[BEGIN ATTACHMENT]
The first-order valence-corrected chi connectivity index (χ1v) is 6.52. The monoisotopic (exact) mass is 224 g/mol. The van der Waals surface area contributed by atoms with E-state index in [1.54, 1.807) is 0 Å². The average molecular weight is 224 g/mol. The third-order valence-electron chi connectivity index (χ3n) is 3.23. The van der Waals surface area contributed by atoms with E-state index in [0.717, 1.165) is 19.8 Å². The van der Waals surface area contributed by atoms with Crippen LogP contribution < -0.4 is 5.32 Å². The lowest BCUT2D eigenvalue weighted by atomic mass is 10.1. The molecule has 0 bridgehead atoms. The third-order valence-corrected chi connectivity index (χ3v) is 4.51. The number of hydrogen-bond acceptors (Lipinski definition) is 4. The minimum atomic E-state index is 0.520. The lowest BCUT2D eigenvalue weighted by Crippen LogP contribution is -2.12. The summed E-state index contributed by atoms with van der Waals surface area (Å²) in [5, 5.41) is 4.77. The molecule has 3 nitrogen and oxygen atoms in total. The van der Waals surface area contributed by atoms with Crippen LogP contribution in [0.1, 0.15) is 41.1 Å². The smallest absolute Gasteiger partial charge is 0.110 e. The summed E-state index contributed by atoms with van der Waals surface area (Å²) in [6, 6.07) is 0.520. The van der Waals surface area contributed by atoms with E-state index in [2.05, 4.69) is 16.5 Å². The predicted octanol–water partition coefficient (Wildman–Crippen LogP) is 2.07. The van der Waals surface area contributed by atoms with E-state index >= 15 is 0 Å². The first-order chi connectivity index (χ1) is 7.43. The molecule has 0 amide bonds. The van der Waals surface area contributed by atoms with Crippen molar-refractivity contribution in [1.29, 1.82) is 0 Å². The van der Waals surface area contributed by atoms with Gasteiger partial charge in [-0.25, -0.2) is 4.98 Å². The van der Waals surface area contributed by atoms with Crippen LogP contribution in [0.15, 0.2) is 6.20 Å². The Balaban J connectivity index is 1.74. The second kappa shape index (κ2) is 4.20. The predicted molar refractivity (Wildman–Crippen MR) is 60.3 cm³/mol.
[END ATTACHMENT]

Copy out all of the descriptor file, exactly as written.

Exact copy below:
The first-order valence-corrected chi connectivity index (χ1v) is 6.52. The monoisotopic (exact) mass is 224 g/mol. The van der Waals surface area contributed by atoms with E-state index in [1.54, 1.807) is 0 Å². The average molecular weight is 224 g/mol. The third-order valence-electron chi connectivity index (χ3n) is 3.23. The van der Waals surface area contributed by atoms with E-state index in [0.717, 1.165) is 19.8 Å². The van der Waals surface area contributed by atoms with Crippen LogP contribution < -0.4 is 5.32 Å². The lowest BCUT2D eigenvalue weighted by atomic mass is 10.1. The molecule has 0 bridgehead atoms. The third-order valence-corrected chi connectivity index (χ3v) is 4.51. The number of hydrogen-bond acceptors (Lipinski definition) is 4. The minimum atomic E-state index is 0.520. The lowest BCUT2D eigenvalue weighted by Crippen LogP contribution is -2.12. The summed E-state index contributed by atoms with van der Waals surface area (Å²) in [5, 5.41) is 4.77. The molecule has 3 nitrogen and oxygen atoms in total. The van der Waals surface area contributed by atoms with Crippen LogP contribution in [0.1, 0.15) is 41.1 Å². The smallest absolute Gasteiger partial charge is 0.110 e. The summed E-state index contributed by atoms with van der Waals surface area (Å²) in [6, 6.07) is 0.520. The van der Waals surface area contributed by atoms with E-state index in [2.05, 4.69) is 16.5 Å². The predicted octanol–water partition coefficient (Wildman–Crippen LogP) is 2.07. The van der Waals surface area contributed by atoms with E-state index >= 15 is 0 Å². The first-order chi connectivity index (χ1) is 7.43. The molecule has 0 amide bonds. The van der Waals surface area contributed by atoms with Crippen molar-refractivity contribution in [1.29, 1.82) is 0 Å². The van der Waals surface area contributed by atoms with Gasteiger partial charge in [-0.25, -0.2) is 4.98 Å². The van der Waals surface area contributed by atoms with Crippen LogP contribution in [0.15, 0.2) is 6.20 Å². The Balaban J connectivity index is 1.74. The second kappa shape index (κ2) is 4.20. The predicted molar refractivity (Wildman–Crippen MR) is 60.3 cm³/mol.